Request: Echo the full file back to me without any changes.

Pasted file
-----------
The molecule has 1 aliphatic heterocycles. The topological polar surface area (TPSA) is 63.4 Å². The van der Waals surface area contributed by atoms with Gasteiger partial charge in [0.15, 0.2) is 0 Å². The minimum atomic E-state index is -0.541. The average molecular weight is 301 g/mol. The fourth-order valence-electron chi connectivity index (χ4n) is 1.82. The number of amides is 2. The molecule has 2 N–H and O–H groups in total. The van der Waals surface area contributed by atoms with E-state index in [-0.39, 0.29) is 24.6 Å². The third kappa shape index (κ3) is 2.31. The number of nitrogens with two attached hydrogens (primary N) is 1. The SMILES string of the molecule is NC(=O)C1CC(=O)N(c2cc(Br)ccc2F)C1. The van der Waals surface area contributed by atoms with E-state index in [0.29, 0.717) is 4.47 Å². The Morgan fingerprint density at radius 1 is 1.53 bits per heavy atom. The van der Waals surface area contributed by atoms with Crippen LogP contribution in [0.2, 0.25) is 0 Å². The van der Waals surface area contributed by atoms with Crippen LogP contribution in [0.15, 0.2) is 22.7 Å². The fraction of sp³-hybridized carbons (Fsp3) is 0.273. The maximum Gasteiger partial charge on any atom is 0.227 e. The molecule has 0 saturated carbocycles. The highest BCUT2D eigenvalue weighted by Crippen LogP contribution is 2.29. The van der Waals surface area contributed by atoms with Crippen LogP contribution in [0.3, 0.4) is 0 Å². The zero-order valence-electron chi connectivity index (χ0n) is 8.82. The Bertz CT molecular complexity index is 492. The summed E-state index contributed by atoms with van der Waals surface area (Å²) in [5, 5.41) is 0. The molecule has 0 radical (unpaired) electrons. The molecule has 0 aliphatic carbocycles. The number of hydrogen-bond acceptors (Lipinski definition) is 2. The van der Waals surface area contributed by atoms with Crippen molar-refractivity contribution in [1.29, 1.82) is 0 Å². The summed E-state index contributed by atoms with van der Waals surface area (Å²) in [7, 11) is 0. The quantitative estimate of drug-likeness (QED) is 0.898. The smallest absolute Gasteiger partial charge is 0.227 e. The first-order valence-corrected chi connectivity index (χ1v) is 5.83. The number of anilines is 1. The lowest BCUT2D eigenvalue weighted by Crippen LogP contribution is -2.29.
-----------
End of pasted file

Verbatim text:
The molecule has 1 aliphatic heterocycles. The topological polar surface area (TPSA) is 63.4 Å². The van der Waals surface area contributed by atoms with Gasteiger partial charge in [0.15, 0.2) is 0 Å². The minimum atomic E-state index is -0.541. The average molecular weight is 301 g/mol. The fourth-order valence-electron chi connectivity index (χ4n) is 1.82. The number of amides is 2. The molecule has 2 N–H and O–H groups in total. The van der Waals surface area contributed by atoms with E-state index in [-0.39, 0.29) is 24.6 Å². The third kappa shape index (κ3) is 2.31. The number of nitrogens with two attached hydrogens (primary N) is 1. The SMILES string of the molecule is NC(=O)C1CC(=O)N(c2cc(Br)ccc2F)C1. The van der Waals surface area contributed by atoms with E-state index in [0.29, 0.717) is 4.47 Å². The Morgan fingerprint density at radius 1 is 1.53 bits per heavy atom. The van der Waals surface area contributed by atoms with Crippen LogP contribution in [0.2, 0.25) is 0 Å². The van der Waals surface area contributed by atoms with Crippen LogP contribution in [0.15, 0.2) is 22.7 Å². The fraction of sp³-hybridized carbons (Fsp3) is 0.273. The maximum Gasteiger partial charge on any atom is 0.227 e. The molecule has 0 saturated carbocycles. The highest BCUT2D eigenvalue weighted by Crippen LogP contribution is 2.29. The van der Waals surface area contributed by atoms with Crippen LogP contribution in [0.3, 0.4) is 0 Å². The zero-order valence-electron chi connectivity index (χ0n) is 8.82. The Bertz CT molecular complexity index is 492. The summed E-state index contributed by atoms with van der Waals surface area (Å²) in [5, 5.41) is 0. The molecule has 0 radical (unpaired) electrons. The molecule has 0 aliphatic carbocycles. The number of hydrogen-bond acceptors (Lipinski definition) is 2. The van der Waals surface area contributed by atoms with Crippen molar-refractivity contribution in [1.29, 1.82) is 0 Å². The summed E-state index contributed by atoms with van der Waals surface area (Å²) in [7, 11) is 0. The quantitative estimate of drug-likeness (QED) is 0.898. The smallest absolute Gasteiger partial charge is 0.227 e. The first-order valence-corrected chi connectivity index (χ1v) is 5.83. The number of anilines is 1. The lowest BCUT2D eigenvalue weighted by Crippen LogP contribution is -2.29.